Ironically, these are actually the show’s strongest episodes. Freed of the case structure that it never managed particularly well, the show’s able to do much more with the cast of characters that it has and to start making their interactions more detailed. We start finding out much more about Mayuki, his friends, and especially Seiran and his family during this latter half of the show, and there’s a few more comedy-focused episodes that have more fun with the characters. The show becomes something different, a more modern fantasy adventure show with just a slight nod towards the detective side, and I’d rather it have gone the other way...but at least it finally picks a focus and sticks with it, and that does make the show better.
Kind of. There is the weird bit with the sandworms.
|Darn it, sleeper, quit awakening!|
It’s just strange...for all that it’s set in a world with overt supernatural powers and where Tokyo’s a wreck of a city after a giant earthquake and all, the introduction of gigantic sandworms still feels like it comes out of nowhere. It feels pretty spectacularly unnecessary, too...the show proves quite capable in its final couple of episodes (and a few early on) of using reasonable environmental dangers to build tension, so it really didn’t need giant worms that spat out smaller worms. It feels like a joke, which isn’t what you want when it’s coming alongside one of the moments the show really wants to be dramatic.
I don’t want it to sound like I hate Fantastic Detective Labyrinth. It’s actually a fun little show at times, just a very flawed one. While I’ll criticize its pacing, cases, and weird grafting of supernatural battles onto the end of mystery and suspense plots, I have to complement it on its cast of characters, who are mostly complex and interesting, and generally easy to like and want to watch.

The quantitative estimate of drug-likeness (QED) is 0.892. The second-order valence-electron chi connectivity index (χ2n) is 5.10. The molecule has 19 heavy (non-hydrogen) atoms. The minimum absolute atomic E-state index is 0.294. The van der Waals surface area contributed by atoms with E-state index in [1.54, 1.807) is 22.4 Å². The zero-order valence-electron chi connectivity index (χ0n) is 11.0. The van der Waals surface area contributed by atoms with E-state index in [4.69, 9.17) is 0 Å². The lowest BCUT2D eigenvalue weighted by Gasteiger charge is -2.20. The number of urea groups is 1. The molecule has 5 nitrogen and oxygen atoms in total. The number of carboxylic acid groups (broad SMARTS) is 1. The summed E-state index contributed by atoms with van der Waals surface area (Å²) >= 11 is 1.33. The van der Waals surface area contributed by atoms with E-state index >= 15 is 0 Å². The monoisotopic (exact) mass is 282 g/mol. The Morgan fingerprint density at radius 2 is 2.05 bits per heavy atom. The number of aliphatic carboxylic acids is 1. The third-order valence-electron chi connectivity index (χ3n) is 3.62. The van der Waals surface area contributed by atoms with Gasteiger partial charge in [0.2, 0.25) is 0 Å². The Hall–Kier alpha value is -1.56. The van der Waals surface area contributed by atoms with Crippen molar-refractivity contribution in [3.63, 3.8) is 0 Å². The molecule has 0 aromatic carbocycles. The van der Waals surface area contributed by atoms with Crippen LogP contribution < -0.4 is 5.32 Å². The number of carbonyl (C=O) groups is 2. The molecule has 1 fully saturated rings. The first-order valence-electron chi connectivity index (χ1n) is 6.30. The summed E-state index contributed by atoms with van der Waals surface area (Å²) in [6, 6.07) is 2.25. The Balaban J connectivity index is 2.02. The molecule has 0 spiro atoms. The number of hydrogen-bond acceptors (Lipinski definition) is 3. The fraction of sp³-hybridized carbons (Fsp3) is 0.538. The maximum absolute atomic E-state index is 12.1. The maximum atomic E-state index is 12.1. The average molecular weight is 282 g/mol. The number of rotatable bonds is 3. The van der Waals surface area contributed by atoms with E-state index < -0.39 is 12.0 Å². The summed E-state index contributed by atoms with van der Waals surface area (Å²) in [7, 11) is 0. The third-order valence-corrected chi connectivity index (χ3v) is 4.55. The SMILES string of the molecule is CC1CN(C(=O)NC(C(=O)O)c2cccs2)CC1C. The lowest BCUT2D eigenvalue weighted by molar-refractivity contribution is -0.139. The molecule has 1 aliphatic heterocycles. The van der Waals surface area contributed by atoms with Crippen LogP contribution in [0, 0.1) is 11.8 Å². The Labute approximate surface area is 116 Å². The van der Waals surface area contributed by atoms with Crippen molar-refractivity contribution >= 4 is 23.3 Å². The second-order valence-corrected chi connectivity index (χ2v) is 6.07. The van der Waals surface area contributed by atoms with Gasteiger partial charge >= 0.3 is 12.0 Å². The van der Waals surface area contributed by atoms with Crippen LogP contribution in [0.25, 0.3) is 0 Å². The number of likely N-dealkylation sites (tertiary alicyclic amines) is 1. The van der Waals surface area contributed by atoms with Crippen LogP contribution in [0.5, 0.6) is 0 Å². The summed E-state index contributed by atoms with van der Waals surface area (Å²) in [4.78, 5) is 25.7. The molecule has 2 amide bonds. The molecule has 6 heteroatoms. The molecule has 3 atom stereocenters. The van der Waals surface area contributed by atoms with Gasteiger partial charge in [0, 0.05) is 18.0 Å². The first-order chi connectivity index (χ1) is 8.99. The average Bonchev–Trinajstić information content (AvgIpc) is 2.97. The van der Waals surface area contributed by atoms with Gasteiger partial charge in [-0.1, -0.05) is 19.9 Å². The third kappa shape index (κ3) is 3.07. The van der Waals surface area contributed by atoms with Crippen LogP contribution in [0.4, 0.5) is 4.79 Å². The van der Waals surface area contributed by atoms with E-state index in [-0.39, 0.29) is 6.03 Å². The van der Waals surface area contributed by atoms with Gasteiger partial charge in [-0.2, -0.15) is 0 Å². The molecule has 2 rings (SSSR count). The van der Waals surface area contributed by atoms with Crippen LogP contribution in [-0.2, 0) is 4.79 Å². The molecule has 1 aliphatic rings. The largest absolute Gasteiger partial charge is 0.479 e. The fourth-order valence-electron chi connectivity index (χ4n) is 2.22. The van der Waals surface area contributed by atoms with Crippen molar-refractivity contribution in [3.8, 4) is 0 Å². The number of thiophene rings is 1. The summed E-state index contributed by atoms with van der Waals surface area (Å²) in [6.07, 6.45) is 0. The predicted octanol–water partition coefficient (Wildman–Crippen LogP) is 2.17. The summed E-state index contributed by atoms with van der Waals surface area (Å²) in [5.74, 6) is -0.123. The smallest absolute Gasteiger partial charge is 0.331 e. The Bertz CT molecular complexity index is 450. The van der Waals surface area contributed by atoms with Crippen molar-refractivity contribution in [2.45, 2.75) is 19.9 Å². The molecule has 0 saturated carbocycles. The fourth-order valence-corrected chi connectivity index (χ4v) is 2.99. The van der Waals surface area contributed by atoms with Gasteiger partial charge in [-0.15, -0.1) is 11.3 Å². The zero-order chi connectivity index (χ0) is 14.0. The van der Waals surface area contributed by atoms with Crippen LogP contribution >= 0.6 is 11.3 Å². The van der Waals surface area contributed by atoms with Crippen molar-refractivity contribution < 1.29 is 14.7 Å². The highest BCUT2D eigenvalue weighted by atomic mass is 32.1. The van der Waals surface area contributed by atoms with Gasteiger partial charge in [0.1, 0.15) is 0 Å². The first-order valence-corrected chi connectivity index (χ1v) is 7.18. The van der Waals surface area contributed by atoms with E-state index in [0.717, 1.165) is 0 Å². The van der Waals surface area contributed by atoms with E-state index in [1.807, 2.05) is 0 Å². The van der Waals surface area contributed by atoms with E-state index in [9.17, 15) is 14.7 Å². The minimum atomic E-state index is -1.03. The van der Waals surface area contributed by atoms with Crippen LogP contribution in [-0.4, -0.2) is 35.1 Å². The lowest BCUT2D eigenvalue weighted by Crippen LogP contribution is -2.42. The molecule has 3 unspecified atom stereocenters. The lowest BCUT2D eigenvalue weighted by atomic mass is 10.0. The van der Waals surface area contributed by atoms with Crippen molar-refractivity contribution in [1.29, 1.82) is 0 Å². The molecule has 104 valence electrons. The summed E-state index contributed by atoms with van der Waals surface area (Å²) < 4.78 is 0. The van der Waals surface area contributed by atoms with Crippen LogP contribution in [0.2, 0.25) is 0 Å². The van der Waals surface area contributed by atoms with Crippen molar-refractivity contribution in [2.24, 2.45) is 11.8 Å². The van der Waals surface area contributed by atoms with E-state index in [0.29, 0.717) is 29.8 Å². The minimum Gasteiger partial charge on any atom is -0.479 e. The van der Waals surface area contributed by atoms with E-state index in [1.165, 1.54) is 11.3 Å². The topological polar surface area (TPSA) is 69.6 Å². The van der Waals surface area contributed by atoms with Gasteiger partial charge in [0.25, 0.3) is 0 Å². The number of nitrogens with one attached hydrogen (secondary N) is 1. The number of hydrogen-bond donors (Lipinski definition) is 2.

Take Mayuki, for instance - it’d be easy for him to fall purely into the perfect genius trope, always correct and always knowing and doing the right thing, but he really doesn’t. He knows much more than you’d expect a boy his age to know, and he’s good at putting things together, and he’s got some sort of supernatural insight ability going on, but there are still holes in his knowledge and in his ability to sort through information. He misses things sometimes and often needs some help from another character to get him looking at things the right way - he’s clearly the smartest character in the show, but not in a way that makes the other characters look stupid. Besides that, he’s prone to trying to prove himself in ways that can get him into trouble, and is particularly vulnerable to peer pressure. He badly wants to be liked and to prove he’s as good as the other kids, and in the manner of a lot of us growing up, he discounts his good qualities and focuses on how he’s different, and how he sees that as a negative. More than once, these tendencies put him in harm’s way. The late-series episodes in particular do a strong job with showing off Mayuki’s flaws and vulnerabilities, and how his friends help him through despite himself. In the end, when we get to see whether Mayuki finally can truly stand on his own in the most critical moment, it does feel earned.